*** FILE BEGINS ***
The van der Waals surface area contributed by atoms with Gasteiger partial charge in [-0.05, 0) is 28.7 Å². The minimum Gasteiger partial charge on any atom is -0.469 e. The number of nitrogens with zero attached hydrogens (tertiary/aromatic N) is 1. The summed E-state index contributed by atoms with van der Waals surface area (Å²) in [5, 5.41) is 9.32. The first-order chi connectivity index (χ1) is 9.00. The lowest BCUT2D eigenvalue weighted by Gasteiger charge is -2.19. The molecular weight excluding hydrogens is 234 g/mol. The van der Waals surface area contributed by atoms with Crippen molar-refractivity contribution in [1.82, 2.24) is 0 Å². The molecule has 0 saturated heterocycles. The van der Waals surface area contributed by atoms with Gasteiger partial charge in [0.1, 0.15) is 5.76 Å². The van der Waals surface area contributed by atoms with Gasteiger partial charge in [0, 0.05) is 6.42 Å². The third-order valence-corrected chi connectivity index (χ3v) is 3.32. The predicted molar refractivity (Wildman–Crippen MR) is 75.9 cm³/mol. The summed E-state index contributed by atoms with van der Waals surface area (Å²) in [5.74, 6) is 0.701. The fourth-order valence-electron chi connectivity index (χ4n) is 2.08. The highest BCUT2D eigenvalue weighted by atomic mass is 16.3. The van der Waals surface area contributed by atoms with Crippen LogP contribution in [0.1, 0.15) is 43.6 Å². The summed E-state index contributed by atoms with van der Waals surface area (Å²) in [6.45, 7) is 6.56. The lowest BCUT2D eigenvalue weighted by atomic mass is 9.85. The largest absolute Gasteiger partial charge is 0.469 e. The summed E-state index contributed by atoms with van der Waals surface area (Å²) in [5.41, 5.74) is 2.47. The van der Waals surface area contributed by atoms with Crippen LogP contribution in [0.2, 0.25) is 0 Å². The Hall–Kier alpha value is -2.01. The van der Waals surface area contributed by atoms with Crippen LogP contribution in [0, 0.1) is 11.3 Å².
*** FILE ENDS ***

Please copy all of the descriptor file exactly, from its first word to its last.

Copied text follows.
The van der Waals surface area contributed by atoms with Gasteiger partial charge in [-0.05, 0) is 28.7 Å². The minimum Gasteiger partial charge on any atom is -0.469 e. The number of nitrogens with zero attached hydrogens (tertiary/aromatic N) is 1. The summed E-state index contributed by atoms with van der Waals surface area (Å²) in [5, 5.41) is 9.32. The first-order chi connectivity index (χ1) is 9.00. The lowest BCUT2D eigenvalue weighted by Gasteiger charge is -2.19. The molecular weight excluding hydrogens is 234 g/mol. The van der Waals surface area contributed by atoms with Crippen molar-refractivity contribution in [1.82, 2.24) is 0 Å². The molecule has 0 saturated heterocycles. The van der Waals surface area contributed by atoms with Gasteiger partial charge in [0.1, 0.15) is 5.76 Å². The van der Waals surface area contributed by atoms with Gasteiger partial charge in [0, 0.05) is 6.42 Å². The third-order valence-corrected chi connectivity index (χ3v) is 3.32. The predicted molar refractivity (Wildman–Crippen MR) is 75.9 cm³/mol. The summed E-state index contributed by atoms with van der Waals surface area (Å²) in [5.74, 6) is 0.701. The fourth-order valence-electron chi connectivity index (χ4n) is 2.08. The highest BCUT2D eigenvalue weighted by atomic mass is 16.3. The van der Waals surface area contributed by atoms with Crippen LogP contribution in [0.1, 0.15) is 43.6 Å². The summed E-state index contributed by atoms with van der Waals surface area (Å²) in [6.45, 7) is 6.56. The lowest BCUT2D eigenvalue weighted by atomic mass is 9.85. The largest absolute Gasteiger partial charge is 0.469 e. The summed E-state index contributed by atoms with van der Waals surface area (Å²) in [5.41, 5.74) is 2.47. The van der Waals surface area contributed by atoms with Crippen LogP contribution in [0.2, 0.25) is 0 Å². The Hall–Kier alpha value is -2.01. The van der Waals surface area contributed by atoms with Crippen LogP contribution in [0, 0.1) is 11.3 Å².